Battling burglars

Stacy Elkins got the call shortly after 9 p.m. Oct. 20.

The alarm at her and her husband’s new store, Jojo Urban Clothing at 3345 Nicollet Ave., was tripped again. Seven months pregnant, she rolled out of bed, threw on some shoes and a hooded sweatshirt and drove to the store from her North Minneapolis home. Blue and red lights from parked squad cars flashed against police uniforms at the scene.

Another burglary. Elkins couldn’t believe it.

"We’ve owned the store for three months. We’ve been robbed three times …" she said to one of the officers, her voice rife with frustration. "This is not a big store. You know what I mean? And it’s just clothes. I mean who is going to steal that stuff? We got ’em breaking through the walls to steal clothes? That’s ridiculous."

Burglars have been busy in Southwest lately. Burglaries of garages, homes and businesses in the 5th Precinct from the first of the year through Oct. 15 were up roughly 30 percent over the same period last year. That’s 264 more burglaries than the 912 reported by mid-October 2006.

Other than rape, which was up 4 percent over last year, burglary was the only crime on the rise in Southwest, according to 5th Precinct crime and arrest statistics released in mid-October. Homicides, robberies, assaults and other crimes were all down. Total crime in the precinct was down 6 percent compared to 2006.

Police have made more than 40 arrests for burglary this year but are faced with many challenges. Lt. Tom Rice, Commander of the 5th Precinct’s Property Crimes Unit, said most burglars are older and experienced, and catching them in the act can be like "catching lightning in a bottle."

Rice said he couldn’t put a finger on a specific cause for this year’s increase, but said "burglary rates seem to go up and down." Attempted burglaries are also part of the statistics, he said.

A key contributor to the problem is a lack of basic home security, Rice said. The bulk of burglaries in the precinct — as much as 70 percent — are unforced. Rice said police could use some help from residents to keep burglars at bay.

"If folks would do what we ask in terms of securing their property and having a good list of their property, that would certainly help us a lot," he said. "And the fact that they are the eyes and ears of their neighborhoods is huge for us in terms of spotting suspicious people, identifying them and stopping what they’re doing."

Taking notice

Burglaries are more prevalent in some neighborhoods than others, but the increase is felt throughout Southwest.

Residents in the Kenwood neighborhood, for instance, are accustomed to virtually no burglaries. Now the neighborhood is experiencing multiple burglaries each month, which has startled some residents.

"Some people have been surprised because they didn’t think it happened that often here," said Kenwood Isles Area Association Chairman Gary Bennett.

As a result of the jump, the neighborhood group planned to host a meeting about property crime prevention Nov. 5.

"We’re trying to get people to focus and be a little bit more aware of what’s happening on their property," Bennett said.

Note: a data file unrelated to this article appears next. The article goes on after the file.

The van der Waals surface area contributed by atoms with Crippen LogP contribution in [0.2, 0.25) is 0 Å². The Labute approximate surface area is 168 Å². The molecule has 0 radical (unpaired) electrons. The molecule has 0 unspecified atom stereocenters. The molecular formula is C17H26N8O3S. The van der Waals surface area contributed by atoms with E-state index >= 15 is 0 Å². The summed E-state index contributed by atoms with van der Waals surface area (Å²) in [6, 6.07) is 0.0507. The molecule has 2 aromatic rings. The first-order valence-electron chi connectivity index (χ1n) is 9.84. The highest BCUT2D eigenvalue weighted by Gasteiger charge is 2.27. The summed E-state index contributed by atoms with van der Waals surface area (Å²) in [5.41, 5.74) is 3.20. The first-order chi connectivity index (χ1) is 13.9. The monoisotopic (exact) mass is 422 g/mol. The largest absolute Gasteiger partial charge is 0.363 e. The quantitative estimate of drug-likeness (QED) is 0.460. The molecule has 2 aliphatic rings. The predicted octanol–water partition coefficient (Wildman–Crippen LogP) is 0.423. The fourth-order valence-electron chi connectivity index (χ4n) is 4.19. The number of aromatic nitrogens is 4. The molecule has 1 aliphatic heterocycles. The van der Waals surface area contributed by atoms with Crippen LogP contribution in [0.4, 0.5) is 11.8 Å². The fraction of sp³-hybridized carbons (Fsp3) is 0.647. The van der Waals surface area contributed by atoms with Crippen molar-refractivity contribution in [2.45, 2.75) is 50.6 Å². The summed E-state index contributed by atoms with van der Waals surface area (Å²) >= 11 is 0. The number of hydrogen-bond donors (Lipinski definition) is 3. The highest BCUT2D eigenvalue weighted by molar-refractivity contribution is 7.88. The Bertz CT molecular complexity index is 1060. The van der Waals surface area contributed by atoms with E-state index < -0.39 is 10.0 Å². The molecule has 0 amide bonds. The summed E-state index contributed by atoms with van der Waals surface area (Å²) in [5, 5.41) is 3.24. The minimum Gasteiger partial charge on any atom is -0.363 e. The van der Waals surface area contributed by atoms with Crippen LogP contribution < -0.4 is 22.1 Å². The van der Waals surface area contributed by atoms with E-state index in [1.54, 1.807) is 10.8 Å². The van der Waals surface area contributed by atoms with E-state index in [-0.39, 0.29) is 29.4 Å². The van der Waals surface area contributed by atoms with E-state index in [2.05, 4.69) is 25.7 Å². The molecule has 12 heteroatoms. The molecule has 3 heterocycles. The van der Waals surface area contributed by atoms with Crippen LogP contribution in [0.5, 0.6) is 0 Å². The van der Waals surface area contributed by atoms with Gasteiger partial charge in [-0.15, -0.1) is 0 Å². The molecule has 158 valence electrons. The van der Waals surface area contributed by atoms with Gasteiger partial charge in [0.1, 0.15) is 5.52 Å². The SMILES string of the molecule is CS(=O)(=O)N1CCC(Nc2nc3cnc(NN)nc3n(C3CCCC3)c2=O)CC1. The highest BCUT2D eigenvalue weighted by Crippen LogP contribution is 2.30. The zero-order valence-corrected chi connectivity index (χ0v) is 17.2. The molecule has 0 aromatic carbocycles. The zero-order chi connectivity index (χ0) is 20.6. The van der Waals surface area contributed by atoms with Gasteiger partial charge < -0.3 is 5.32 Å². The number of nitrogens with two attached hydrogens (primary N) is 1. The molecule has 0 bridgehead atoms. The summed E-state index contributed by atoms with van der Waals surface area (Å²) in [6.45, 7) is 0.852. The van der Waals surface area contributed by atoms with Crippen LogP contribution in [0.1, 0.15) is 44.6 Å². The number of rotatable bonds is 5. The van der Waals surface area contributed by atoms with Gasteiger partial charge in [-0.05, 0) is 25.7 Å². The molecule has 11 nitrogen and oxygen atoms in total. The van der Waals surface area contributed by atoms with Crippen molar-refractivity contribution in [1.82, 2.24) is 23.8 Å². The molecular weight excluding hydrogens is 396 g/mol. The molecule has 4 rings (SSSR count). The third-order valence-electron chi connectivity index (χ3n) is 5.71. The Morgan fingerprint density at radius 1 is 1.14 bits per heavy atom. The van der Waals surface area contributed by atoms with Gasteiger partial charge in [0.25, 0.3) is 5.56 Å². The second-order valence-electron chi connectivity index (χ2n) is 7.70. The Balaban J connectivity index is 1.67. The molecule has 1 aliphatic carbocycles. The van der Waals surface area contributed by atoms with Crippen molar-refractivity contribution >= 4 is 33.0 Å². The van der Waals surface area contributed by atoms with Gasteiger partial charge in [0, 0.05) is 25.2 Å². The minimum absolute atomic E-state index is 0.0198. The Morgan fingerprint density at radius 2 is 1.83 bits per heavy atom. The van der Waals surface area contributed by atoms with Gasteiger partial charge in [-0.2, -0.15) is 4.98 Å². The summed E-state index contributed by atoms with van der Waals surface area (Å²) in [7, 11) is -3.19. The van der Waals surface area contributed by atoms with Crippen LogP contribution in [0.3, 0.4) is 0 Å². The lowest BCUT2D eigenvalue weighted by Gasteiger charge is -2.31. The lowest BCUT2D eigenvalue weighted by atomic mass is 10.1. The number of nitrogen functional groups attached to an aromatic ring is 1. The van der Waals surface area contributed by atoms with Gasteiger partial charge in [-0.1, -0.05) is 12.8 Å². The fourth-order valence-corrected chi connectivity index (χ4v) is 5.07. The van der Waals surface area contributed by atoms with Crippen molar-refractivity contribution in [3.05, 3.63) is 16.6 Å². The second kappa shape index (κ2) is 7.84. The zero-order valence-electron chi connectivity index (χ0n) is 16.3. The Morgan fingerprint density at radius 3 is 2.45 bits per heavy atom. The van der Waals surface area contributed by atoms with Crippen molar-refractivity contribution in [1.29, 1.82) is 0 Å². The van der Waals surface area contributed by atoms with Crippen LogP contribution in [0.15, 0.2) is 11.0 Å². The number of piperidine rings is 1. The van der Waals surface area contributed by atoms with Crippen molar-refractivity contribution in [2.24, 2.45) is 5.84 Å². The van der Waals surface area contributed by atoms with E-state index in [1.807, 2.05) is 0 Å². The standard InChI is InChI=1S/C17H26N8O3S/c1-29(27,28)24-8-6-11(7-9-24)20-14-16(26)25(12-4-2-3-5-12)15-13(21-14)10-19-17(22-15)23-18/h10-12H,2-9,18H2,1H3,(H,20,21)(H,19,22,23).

He said the group was also looking into revitalizing its block clubs, which have been largely inactive in recent years.

Matt Perry, president of the East Harriet Farmstead Neighborhood Association, said building block clubs was a priority for his neighborhood, too, and the organization would likely host a community forum about some of East Harriet’s crime issues sometime soon. A similar forum was offered in Lynnhurst earlier this year.

Perry said East Harriet residents are buzzing about the uptick in burglaries.

"I have people talking to me about this either firsthand or with one degree of separation," Perry said. "I have not experienced that since I moved in 15 years ago."

On the battlefield

Cracking down on burglaries has been a recent focus for Sgt. Mike Friestleben and the officers he works with during the "dogwatch" patrol after 9 p.m.

Before heading out, he and his colleagues discuss "hot zones" for various crimes and set up their nights around where the trouble is. Many of the areas targeted for burglaries have been east of Lyndale Avenue and South of Lake Harriet, where single family homes and garages are common.

"We’ll get a map of the precinct showing where all those are happening, wherever there’s been arrests made," he said. "That doesn’t mean that’s where they’re going to hit, but that’s the area we’re going to hit."

Many burglars are repeat offenders and officers are well trained at identifying them, Friestleben said. If a known burglar is spotted, police will talk to them to see what they’re up to and, if there’s a reason to make an arrest, the cuffs will come out.

Officers are also constantly scanning the streets and alleys for suspicious activity, such as slow-moving cars or people out at odd hours of the morning. Police are even listening for the bad guys, Friestleben said.

"Believe it or not, on dogwatch at 2 or 3 in the morning with nothing going on you can sometimes hear the glass break," he said.

But that’s if a burglar needs to break something to get into a building. They often don’t and will try the doors of multiple houses until they find one that’s unlocked, Friestleben said.